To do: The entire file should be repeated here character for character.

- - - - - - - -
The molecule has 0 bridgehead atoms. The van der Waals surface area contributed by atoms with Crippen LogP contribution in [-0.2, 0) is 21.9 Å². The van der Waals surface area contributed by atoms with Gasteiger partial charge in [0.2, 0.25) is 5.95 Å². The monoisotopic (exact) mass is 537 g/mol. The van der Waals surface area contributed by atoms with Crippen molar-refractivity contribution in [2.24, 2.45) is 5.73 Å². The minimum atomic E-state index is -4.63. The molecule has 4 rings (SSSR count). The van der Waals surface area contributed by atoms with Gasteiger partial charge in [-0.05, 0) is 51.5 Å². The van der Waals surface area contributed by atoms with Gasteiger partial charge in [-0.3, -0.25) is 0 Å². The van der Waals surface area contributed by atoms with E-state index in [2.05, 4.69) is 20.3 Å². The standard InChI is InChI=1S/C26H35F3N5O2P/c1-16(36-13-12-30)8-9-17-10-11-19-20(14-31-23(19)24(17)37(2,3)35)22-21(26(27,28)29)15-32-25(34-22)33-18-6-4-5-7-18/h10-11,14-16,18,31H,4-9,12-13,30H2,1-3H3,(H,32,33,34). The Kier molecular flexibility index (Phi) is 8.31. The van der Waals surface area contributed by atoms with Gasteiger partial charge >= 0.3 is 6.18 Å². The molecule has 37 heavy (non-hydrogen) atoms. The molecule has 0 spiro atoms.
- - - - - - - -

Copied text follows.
The molecule has 0 bridgehead atoms. The van der Waals surface area contributed by atoms with Crippen LogP contribution in [-0.2, 0) is 21.9 Å². The van der Waals surface area contributed by atoms with Gasteiger partial charge in [0.2, 0.25) is 5.95 Å². The monoisotopic (exact) mass is 537 g/mol. The van der Waals surface area contributed by atoms with Crippen molar-refractivity contribution in [2.24, 2.45) is 5.73 Å². The minimum atomic E-state index is -4.63. The molecule has 4 rings (SSSR count). The van der Waals surface area contributed by atoms with Gasteiger partial charge in [-0.05, 0) is 51.5 Å². The van der Waals surface area contributed by atoms with Gasteiger partial charge in [-0.3, -0.25) is 0 Å². The van der Waals surface area contributed by atoms with E-state index in [2.05, 4.69) is 20.3 Å². The standard InChI is InChI=1S/C26H35F3N5O2P/c1-16(36-13-12-30)8-9-17-10-11-19-20(14-31-23(19)24(17)37(2,3)35)22-21(26(27,28)29)15-32-25(34-22)33-18-6-4-5-7-18/h10-11,14-16,18,31H,4-9,12-13,30H2,1-3H3,(H,32,33,34). The Kier molecular flexibility index (Phi) is 8.31. The van der Waals surface area contributed by atoms with Gasteiger partial charge >= 0.3 is 6.18 Å². The molecule has 37 heavy (non-hydrogen) atoms. The molecule has 0 spiro atoms.